Eclipse Corona

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Shirley, John. Eclipse Corona. Book Three of The Eclipse Trilogy, vt A SONG CALLED YOUTH trilogy.[1]; New York: Warner, 1990. Revised and updated edition, Northridge, CA: Babbage Press, 2000.[2] Erlich listened to the 2014 unabridged audiobook from Audible.[3]

Note description of fascist Second Alliance ("SA") police/troopers in opaque/reflective helmets offering insectoid anonymity, suggesting the conflation of the robotic and insectoid, in what Thom Dunn and Rich Erlich have called "The Ovion/Cylon Alliance" (from the pilot of the original Battlestar Galactica series).

More significantly, note the "Plateau" as a version of cyberspace more realistic — if less central and exciting — than, say, in Neuromancer, ordinarily seen not within the virtual space but only as a means of communication and cybernetically-performed action at a distance, mediated by removable "implants" into the brain[4], which allow a limited-mind meld and a kind of telepathy; cf. and contrast, e.g., Joe Haldeman's Forever Peace. The limited mind-meld is reported in some detail in sexual contexts. (CAUTION: There's nothing in Eclipse Corona that would get an upload thrown off of, say, the S/M portions of X-Tube for violating community standards, but if you don't recognize the initialism "S/M," or can't imagine what would be on a website called X-Tube — you've been cautioned.)

We get suggestions of the subjective experience on/inside the Plateau in the climax of the narrative (Part 2, chapter 7 ca. 38.5 minutes into the chapter in the audiobook). At a time and place in spacetime that may be near the "Entelechy" — or not (the issue is not resolved in this novel) — two lovers "roam the cybernetic steppe where there was no night or day"; for the lovers from the Resistance, "there was only the Plateau and the communion," at first a communion "with one another through the chips" implanted in their heads. "Then a new stage" as they mentally meld with the system "that informs the Grid," where they meet "the others, from all over the planet: the wolves of the Plateau, tolerating now intruders on their turf, certain computer criminals with an urge to tinker with global politics" — and others, from the Anarchist Underground to Communists and Liberal-Democratic Capitalist Party members, to Catholic nuns, Buddhists, the Mossad, et al.: what we'll call a world-wide antiFascist Popular Front. "Each of them was cerebrally-implanted, chip-augmented, skilled on the Plateau; they were linked to the grid through the international tele-vid system." After the more traditional propaganda preparation of the equivalent of a TV show, the public was ready for a deeper "blitz," of concentrated "testimony" on Fascist atrocity and plans for racially-targeted genocide by an engineered virus — etc., for a large dump of information on the plans and atrocities of the SA. Climax of the blitz "capsule" is a transmission of the destruction of the Arc de Triomphe by Jaegernaut with Rick Rickenharp playing his composition, "A Song Called Youth" as an anthem of the revolution.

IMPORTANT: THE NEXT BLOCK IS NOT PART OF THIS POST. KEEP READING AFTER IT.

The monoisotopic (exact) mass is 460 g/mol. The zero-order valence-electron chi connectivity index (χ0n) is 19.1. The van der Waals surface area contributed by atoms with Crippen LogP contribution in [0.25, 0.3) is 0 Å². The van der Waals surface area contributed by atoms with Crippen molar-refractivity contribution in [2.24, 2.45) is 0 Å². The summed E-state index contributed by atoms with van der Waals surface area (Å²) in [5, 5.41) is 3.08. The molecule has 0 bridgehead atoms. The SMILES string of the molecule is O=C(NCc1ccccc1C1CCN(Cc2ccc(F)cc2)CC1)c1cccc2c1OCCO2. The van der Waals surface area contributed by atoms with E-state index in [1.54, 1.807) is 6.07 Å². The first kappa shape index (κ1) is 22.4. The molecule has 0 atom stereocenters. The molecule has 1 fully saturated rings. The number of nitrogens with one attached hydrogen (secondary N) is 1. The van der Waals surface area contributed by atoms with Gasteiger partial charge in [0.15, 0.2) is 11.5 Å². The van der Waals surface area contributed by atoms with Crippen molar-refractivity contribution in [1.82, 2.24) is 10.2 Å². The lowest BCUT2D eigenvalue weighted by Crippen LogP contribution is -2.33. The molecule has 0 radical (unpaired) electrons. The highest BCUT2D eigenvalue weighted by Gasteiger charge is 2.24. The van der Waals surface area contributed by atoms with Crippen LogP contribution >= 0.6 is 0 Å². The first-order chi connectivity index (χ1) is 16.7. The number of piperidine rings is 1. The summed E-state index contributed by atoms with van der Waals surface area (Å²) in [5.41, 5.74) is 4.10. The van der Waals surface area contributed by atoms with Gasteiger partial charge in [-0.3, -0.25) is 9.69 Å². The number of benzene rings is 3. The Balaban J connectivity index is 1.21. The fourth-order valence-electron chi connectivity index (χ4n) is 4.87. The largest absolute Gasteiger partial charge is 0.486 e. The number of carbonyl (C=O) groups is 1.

More immediately relevant for early-21st-c. real-world politics is the possibilities of a super-Web, the world-wide Grid, and its uses to disseminate effective propaganda and indoctrination, even when not subjected to a "blitz" from the Plateau (throughout, quoting from audiobook).


For the mind-meld in a jail escape sequence early in Shirley's novel, cf. and contrast the non-technological Foretelling in Ursula K. Le Guin's The Left Hand of Darkness (1969), ch. 5, "The Domestication of Hunch." Passim but importantly, note connections of human brains/minds to computers or other cybernetic devices via implants or other penetrations into what we'll call flesh-space and what William Gibson's cyberspace cowboys would call "meat." The connections go both ways, with different emphases in different scenes: penetration of the cybernetic by hackers to insert viruses and beyond, using devices to extract data from willing or unwilling brains.
In Eclipse Corona, p. 184 of the 1990 edition,[5] note an escaping Jewish prisoner named Roseland coming up against an autonomous "autotank" and watching it just roll over an injured woman, breaking her back and then head and just smashing her up — unconsciously, automatically: as just something in its way and to be rolled over. To appropriate and somewhat modify a term from T. S. Eliot, the autotank becomes for Roseland an "objective correlative" for the things wrong in his world, and more.

The autotank was [....] all fascists. It was all intolerance, all inflexibility, all racism, all xenophobia, all absolutism, all of it. In one machine. [...] It was implacable. It was murderous, it was efficient; it was murderously efficient. It was the mechanical embodiment of his enemy. [...] He say Hitler; he saw the Nazis. He saw the Holocaust. ¶ All of it somehow compressed into this one machine.

A short list of "Technologies and advances" in the trilogy are given in the Wikipedia article linked here.[6]

RDE, March 2017, addenda 14Jul21 f.